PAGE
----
A top official in Saudi Arabia has claimed executions and beheadings it carries out are not comparable with those committed by Isis, insisting they are different because their death penalty is carried out based on a court decision.
Interior Ministry spokesman Maj. Gen. Mansour al-Turki said the killings committed by Isis, who most recently beheaded Japanese freelance journalist Kenji Goto, are “arbitrary” during an interview with NBC News.
The ultra-conservative Kingdom executed at least 68 people between January and November in 2014, according to Human Rights Watch, although this number is as high as 87 in some reports. In August, the United Nations expressed concern when its execution rate went up to a rate of one per day. Eight of those killed during that month were beheaded.
Saudi Arabia's human rights record was thrust into the spotlight even further recently when a video emerged showing the public beheading of a Burmese woman being dragged through the streets and held down by four police officers as she screamed: “I did not kill”.
In September, Private Eye reported that in the 21 months between US photojournalist James Foley’s capture in November 2012 and his subsequent beheading by Isis in 2014, Saudi Arabia had executed 113 people.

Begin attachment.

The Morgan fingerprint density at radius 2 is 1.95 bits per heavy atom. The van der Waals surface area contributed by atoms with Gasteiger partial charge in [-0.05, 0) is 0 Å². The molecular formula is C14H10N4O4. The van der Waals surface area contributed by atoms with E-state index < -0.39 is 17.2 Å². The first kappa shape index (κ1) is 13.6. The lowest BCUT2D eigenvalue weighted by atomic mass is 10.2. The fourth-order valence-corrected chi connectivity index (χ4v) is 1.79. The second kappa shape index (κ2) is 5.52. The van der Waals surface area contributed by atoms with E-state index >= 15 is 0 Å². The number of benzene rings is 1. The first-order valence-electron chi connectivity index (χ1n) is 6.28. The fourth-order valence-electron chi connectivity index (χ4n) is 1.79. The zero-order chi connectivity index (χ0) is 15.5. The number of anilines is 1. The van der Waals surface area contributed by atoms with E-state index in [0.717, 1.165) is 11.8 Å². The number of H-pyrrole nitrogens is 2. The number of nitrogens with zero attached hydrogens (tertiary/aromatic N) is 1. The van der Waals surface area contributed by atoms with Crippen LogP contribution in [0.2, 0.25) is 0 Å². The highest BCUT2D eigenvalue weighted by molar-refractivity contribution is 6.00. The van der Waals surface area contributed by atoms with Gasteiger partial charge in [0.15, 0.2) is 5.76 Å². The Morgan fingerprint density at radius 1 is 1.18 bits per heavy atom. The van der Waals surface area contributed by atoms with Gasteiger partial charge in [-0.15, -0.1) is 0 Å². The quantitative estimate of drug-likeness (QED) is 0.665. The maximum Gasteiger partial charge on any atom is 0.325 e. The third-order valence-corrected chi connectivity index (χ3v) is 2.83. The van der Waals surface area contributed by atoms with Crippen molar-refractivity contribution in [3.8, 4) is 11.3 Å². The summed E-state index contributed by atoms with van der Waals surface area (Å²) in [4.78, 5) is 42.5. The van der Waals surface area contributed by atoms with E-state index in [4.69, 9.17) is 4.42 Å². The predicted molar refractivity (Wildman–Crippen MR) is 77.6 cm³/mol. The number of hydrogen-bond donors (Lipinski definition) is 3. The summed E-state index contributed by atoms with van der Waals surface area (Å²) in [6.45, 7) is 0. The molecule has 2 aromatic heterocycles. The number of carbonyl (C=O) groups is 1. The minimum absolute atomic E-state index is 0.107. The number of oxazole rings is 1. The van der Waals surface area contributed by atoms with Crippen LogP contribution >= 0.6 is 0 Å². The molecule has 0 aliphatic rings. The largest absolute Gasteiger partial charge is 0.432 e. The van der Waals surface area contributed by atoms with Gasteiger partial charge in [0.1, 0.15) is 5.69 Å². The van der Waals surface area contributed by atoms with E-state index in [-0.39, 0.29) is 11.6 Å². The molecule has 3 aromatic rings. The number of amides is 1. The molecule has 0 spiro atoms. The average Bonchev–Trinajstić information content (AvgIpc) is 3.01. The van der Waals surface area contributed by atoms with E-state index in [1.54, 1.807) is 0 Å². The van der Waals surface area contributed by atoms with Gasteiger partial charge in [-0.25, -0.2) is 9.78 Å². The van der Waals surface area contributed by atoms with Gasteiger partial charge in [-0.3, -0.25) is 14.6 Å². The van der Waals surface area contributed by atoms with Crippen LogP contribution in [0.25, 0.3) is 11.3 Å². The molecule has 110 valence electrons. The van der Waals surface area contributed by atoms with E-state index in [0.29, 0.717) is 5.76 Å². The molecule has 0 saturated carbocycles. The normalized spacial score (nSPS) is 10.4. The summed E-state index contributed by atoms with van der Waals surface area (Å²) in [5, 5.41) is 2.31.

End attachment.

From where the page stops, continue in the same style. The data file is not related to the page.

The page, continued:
Defending Saudi Arabia's use of the death penalty, Mr al-Turki said it was a crime to kill people without a justice system, as Isis militants do in their stronghold.
"Isis has no legitimate way to decide to decide to kill people," he said. "The difference is clear.
"When you kill somebody without legitimate basis, without justice system, without court, that is still a crime whether you behead them or kill [them] with a gun.
"When we do it in Saudi Arabia we do it as a decision made by a court," he added. "The killing is a decision; I mean it is not based on arbitrary choices, to kill this and not to kill this."
Mr al-Turki added the Saudi government would be focusing on security and defeating terrorism under the leadership of new King Salman bin Abdul-Aziz Al Saud.
"We have done a great job actually on improving the public awareness of al-Qaeda and Isis and their goals ... and how they [have] deviated actually from the religion of Islam. In many situations for example, in cooperation with families, we have been able to prevent many young people from leaving Saudi Arabia to join extremist groups."
Adam Coogle, a Saudi Arabia researcher for Human Rights Watch, criticised Mr al-Turki’s defence. He told The Independent: “The comments from the Government spokesman do not reflect the fact that over the years human rights organisations have documented serious due process flaws within the Saudi criminal justice system.
“Even if punishments are handed down by an organised court, you can still get sentenced to death for sorcery in that country.
“I think I don’t necessarily agree with the spokesman's argument, however. I think there are differences between Saudi Arabia and Isis - Saudi doesn’t execute political dissidents, for example, it doesn’t execute people because of their religion. It’s a different situation, even though the punishments and reality look very similar.”
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